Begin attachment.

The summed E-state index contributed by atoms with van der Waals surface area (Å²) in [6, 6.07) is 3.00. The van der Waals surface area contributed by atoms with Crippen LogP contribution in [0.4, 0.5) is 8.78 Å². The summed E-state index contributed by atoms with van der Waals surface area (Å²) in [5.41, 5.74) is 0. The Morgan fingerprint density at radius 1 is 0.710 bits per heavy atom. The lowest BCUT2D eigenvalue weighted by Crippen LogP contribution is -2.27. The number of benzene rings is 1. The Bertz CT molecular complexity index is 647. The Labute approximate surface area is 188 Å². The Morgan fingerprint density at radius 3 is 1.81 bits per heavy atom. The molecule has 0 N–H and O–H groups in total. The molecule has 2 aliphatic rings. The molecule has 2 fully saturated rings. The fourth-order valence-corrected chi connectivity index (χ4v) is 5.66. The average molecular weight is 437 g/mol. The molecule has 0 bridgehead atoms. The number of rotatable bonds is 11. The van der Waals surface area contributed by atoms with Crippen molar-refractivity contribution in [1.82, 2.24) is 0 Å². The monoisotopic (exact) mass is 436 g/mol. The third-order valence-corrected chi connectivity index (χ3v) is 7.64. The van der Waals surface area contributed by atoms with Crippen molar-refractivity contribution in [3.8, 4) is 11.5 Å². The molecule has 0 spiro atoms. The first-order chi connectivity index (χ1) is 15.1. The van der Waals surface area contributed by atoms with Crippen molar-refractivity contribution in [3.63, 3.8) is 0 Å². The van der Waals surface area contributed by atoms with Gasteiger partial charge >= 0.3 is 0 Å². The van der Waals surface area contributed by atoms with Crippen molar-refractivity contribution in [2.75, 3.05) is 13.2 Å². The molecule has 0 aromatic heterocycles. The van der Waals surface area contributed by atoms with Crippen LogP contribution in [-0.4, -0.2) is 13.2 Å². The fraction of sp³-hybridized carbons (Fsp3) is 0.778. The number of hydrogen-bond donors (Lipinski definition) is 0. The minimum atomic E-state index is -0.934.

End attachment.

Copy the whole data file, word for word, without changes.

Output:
The summed E-state index contributed by atoms with van der Waals surface area (Å²) in [6, 6.07) is 3.00. The van der Waals surface area contributed by atoms with Crippen LogP contribution in [0.4, 0.5) is 8.78 Å². The summed E-state index contributed by atoms with van der Waals surface area (Å²) in [5.41, 5.74) is 0. The Morgan fingerprint density at radius 1 is 0.710 bits per heavy atom. The lowest BCUT2D eigenvalue weighted by Crippen LogP contribution is -2.27. The number of benzene rings is 1. The Bertz CT molecular complexity index is 647. The Labute approximate surface area is 188 Å². The Morgan fingerprint density at radius 3 is 1.81 bits per heavy atom. The molecule has 0 N–H and O–H groups in total. The molecule has 2 aliphatic rings. The molecule has 2 fully saturated rings. The fourth-order valence-corrected chi connectivity index (χ4v) is 5.66. The average molecular weight is 437 g/mol. The molecule has 0 bridgehead atoms. The number of rotatable bonds is 11. The van der Waals surface area contributed by atoms with Crippen molar-refractivity contribution in [1.82, 2.24) is 0 Å². The monoisotopic (exact) mass is 436 g/mol. The third-order valence-corrected chi connectivity index (χ3v) is 7.64. The van der Waals surface area contributed by atoms with Crippen molar-refractivity contribution in [3.8, 4) is 11.5 Å². The molecule has 0 spiro atoms. The first-order chi connectivity index (χ1) is 15.1. The van der Waals surface area contributed by atoms with Crippen molar-refractivity contribution in [3.63, 3.8) is 0 Å². The van der Waals surface area contributed by atoms with Gasteiger partial charge >= 0.3 is 0 Å². The van der Waals surface area contributed by atoms with Crippen molar-refractivity contribution in [2.75, 3.05) is 13.2 Å². The molecule has 0 aromatic heterocycles. The van der Waals surface area contributed by atoms with Crippen LogP contribution in [-0.4, -0.2) is 13.2 Å². The fraction of sp³-hybridized carbons (Fsp3) is 0.778. The number of hydrogen-bond donors (Lipinski definition) is 0. The minimum atomic E-state index is -0.934.